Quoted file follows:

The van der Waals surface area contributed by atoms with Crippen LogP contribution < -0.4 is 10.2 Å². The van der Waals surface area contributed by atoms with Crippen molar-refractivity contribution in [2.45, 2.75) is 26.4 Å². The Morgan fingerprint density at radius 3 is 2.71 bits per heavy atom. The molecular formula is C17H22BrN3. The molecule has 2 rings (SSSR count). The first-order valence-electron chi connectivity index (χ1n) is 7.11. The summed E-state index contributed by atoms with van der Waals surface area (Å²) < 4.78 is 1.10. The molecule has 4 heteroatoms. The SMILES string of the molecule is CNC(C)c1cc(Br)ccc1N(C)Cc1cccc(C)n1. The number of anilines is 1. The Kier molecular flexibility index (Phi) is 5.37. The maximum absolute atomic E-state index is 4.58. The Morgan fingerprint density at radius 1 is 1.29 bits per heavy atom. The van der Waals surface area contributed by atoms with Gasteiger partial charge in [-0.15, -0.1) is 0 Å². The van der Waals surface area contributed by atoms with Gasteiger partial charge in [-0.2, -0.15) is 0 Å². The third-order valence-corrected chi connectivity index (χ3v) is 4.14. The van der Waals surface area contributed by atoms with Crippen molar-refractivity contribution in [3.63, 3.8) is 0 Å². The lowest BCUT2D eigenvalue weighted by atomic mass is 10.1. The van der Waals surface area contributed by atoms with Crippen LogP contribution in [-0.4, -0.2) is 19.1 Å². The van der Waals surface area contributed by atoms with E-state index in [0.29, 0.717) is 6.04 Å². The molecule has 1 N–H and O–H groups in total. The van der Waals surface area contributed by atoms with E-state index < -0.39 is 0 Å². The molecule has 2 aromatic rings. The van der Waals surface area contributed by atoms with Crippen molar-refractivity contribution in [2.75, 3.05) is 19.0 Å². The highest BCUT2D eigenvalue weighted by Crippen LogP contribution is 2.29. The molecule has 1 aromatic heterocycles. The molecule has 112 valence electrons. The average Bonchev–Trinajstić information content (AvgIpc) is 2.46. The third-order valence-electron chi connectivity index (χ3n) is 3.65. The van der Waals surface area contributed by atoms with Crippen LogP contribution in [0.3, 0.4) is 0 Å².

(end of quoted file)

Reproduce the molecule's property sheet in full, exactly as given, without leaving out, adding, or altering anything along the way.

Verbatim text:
The van der Waals surface area contributed by atoms with Crippen LogP contribution < -0.4 is 10.2 Å². The van der Waals surface area contributed by atoms with Crippen molar-refractivity contribution in [2.45, 2.75) is 26.4 Å². The Morgan fingerprint density at radius 3 is 2.71 bits per heavy atom. The molecular formula is C17H22BrN3. The molecule has 2 rings (SSSR count). The first-order valence-electron chi connectivity index (χ1n) is 7.11. The summed E-state index contributed by atoms with van der Waals surface area (Å²) < 4.78 is 1.10. The molecule has 4 heteroatoms. The SMILES string of the molecule is CNC(C)c1cc(Br)ccc1N(C)Cc1cccc(C)n1. The number of anilines is 1. The Kier molecular flexibility index (Phi) is 5.37. The maximum absolute atomic E-state index is 4.58. The Morgan fingerprint density at radius 1 is 1.29 bits per heavy atom. The van der Waals surface area contributed by atoms with Gasteiger partial charge in [-0.15, -0.1) is 0 Å². The van der Waals surface area contributed by atoms with Gasteiger partial charge in [-0.2, -0.15) is 0 Å². The third-order valence-corrected chi connectivity index (χ3v) is 4.14. The van der Waals surface area contributed by atoms with Crippen molar-refractivity contribution in [3.63, 3.8) is 0 Å². The lowest BCUT2D eigenvalue weighted by atomic mass is 10.1. The van der Waals surface area contributed by atoms with Crippen LogP contribution in [-0.4, -0.2) is 19.1 Å². The van der Waals surface area contributed by atoms with E-state index in [0.29, 0.717) is 6.04 Å². The molecule has 1 N–H and O–H groups in total. The van der Waals surface area contributed by atoms with E-state index < -0.39 is 0 Å². The molecule has 2 aromatic rings. The van der Waals surface area contributed by atoms with Crippen molar-refractivity contribution in [2.75, 3.05) is 19.0 Å². The highest BCUT2D eigenvalue weighted by Crippen LogP contribution is 2.29. The molecule has 1 aromatic heterocycles. The molecule has 112 valence electrons. The average Bonchev–Trinajstić information content (AvgIpc) is 2.46. The third-order valence-electron chi connectivity index (χ3n) is 3.65. The van der Waals surface area contributed by atoms with Crippen LogP contribution in [0.3, 0.4) is 0 Å².